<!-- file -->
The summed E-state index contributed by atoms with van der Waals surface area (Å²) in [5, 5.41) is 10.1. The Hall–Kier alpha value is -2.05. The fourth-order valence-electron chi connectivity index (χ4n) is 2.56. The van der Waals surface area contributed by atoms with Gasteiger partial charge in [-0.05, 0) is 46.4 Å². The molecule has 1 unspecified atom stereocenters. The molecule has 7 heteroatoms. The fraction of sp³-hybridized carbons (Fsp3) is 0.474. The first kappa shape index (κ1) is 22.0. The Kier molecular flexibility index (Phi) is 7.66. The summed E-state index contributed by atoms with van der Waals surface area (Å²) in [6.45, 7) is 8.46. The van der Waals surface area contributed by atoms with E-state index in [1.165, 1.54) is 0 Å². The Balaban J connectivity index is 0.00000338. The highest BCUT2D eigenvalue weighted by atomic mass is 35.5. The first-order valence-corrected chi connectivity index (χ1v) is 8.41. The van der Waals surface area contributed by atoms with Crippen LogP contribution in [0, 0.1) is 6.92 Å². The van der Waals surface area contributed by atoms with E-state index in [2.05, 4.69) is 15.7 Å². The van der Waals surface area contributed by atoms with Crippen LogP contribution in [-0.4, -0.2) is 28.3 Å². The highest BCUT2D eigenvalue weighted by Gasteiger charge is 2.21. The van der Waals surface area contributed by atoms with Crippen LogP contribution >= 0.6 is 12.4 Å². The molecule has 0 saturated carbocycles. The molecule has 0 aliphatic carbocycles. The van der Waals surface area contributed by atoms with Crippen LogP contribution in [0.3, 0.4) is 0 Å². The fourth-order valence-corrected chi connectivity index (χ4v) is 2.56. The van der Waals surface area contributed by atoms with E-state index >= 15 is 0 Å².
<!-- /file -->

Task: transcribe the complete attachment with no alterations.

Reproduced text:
The summed E-state index contributed by atoms with van der Waals surface area (Å²) in [5, 5.41) is 10.1. The Hall–Kier alpha value is -2.05. The fourth-order valence-electron chi connectivity index (χ4n) is 2.56. The van der Waals surface area contributed by atoms with Gasteiger partial charge in [-0.05, 0) is 46.4 Å². The molecule has 1 unspecified atom stereocenters. The molecule has 7 heteroatoms. The fraction of sp³-hybridized carbons (Fsp3) is 0.474. The first kappa shape index (κ1) is 22.0. The Kier molecular flexibility index (Phi) is 7.66. The summed E-state index contributed by atoms with van der Waals surface area (Å²) in [6.45, 7) is 8.46. The van der Waals surface area contributed by atoms with E-state index in [1.165, 1.54) is 0 Å². The Balaban J connectivity index is 0.00000338. The highest BCUT2D eigenvalue weighted by atomic mass is 35.5. The first-order valence-corrected chi connectivity index (χ1v) is 8.41. The van der Waals surface area contributed by atoms with Crippen LogP contribution in [0, 0.1) is 6.92 Å². The van der Waals surface area contributed by atoms with E-state index in [2.05, 4.69) is 15.7 Å². The van der Waals surface area contributed by atoms with Crippen LogP contribution in [-0.4, -0.2) is 28.3 Å². The highest BCUT2D eigenvalue weighted by Gasteiger charge is 2.21. The van der Waals surface area contributed by atoms with Crippen LogP contribution >= 0.6 is 12.4 Å². The molecule has 0 saturated carbocycles. The molecule has 0 aliphatic carbocycles. The van der Waals surface area contributed by atoms with Crippen LogP contribution in [0.3, 0.4) is 0 Å². The fourth-order valence-corrected chi connectivity index (χ4v) is 2.56. The van der Waals surface area contributed by atoms with E-state index >= 15 is 0 Å².